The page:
The current Covid-19 pandemic has disproportionately affected communities and people who were already marginalised, discriminated, and at the throng of continuous injustices and inequalities. We are bringing together stories, investigations from around the world to highlight and advocate and create the important exposure to leverage and bring about positive changes.
In the 10th edition of the Journal on “Injustice & Inequalities: Covid-19”, we present the work of Kasangati Godelive Kabena.
Kasangati shares a photo documentary tracing the complex relationship during the period of confinement imposed by Covid-19 pandemic guidelines and the practice of faith in Kinshasa in DRC. As the practice of faith is very much part of daily life for the communities in Congo and in Kinshasa, Kasangati explores through photographs the emptiness that confinement has created in the society.
Photo editor: Cinzia D’Ambrosi
Photography & Text by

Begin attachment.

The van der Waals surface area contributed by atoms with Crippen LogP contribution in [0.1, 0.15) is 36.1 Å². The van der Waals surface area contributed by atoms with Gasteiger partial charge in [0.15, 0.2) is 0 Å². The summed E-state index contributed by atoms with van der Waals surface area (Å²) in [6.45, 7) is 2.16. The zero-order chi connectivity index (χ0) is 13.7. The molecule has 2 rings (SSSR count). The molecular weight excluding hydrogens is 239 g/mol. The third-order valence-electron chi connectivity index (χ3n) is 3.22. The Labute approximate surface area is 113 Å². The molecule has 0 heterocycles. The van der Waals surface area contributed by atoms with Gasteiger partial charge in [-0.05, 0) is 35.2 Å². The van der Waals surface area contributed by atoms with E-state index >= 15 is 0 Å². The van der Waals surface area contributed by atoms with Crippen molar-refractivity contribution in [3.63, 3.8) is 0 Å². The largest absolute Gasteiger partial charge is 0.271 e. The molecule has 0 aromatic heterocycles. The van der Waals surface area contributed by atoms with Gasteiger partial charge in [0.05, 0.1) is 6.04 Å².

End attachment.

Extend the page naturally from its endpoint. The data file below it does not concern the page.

KASANGATI GODELIVE KABENA
Il était important pour moi de comprendre un peu cette relation complexe pendant la période de confinement entre le covid-19 et la religion en RDC. Pendant la période de confinement, je suis allé en ville, à Kinshasa (République Démocratique, pays où la majorité de la population est chrétienne) pour voir l’état des églises, les rues presque vides, les lieux étrangers et familiers (amis etc. ). Ces lieux n’étaient plus fréquentés car ils ne pouvaient plus accueillir plus de monde. Cette imposition indirecte et directe était fatale surtout pour les églises aussi pour nos relations amicales etc.
It was important for me to understand a little this complex relationship during the period of confinement imposed by covid-19 pandemic guidelines and the practice of religion in the Democratic Republic of Congo (DRC) . During the period of confinement, I went to town, to Kinshasa, where the majority of the population is Christian to see the state of the churches, the almost empty streets, the foreign and familiar places (friends etc. ). These places were no longer frequented because they could no longer accommodate more people. This indirect and direct imposition was fatal especially for the churches, but also for our friendly relations etc.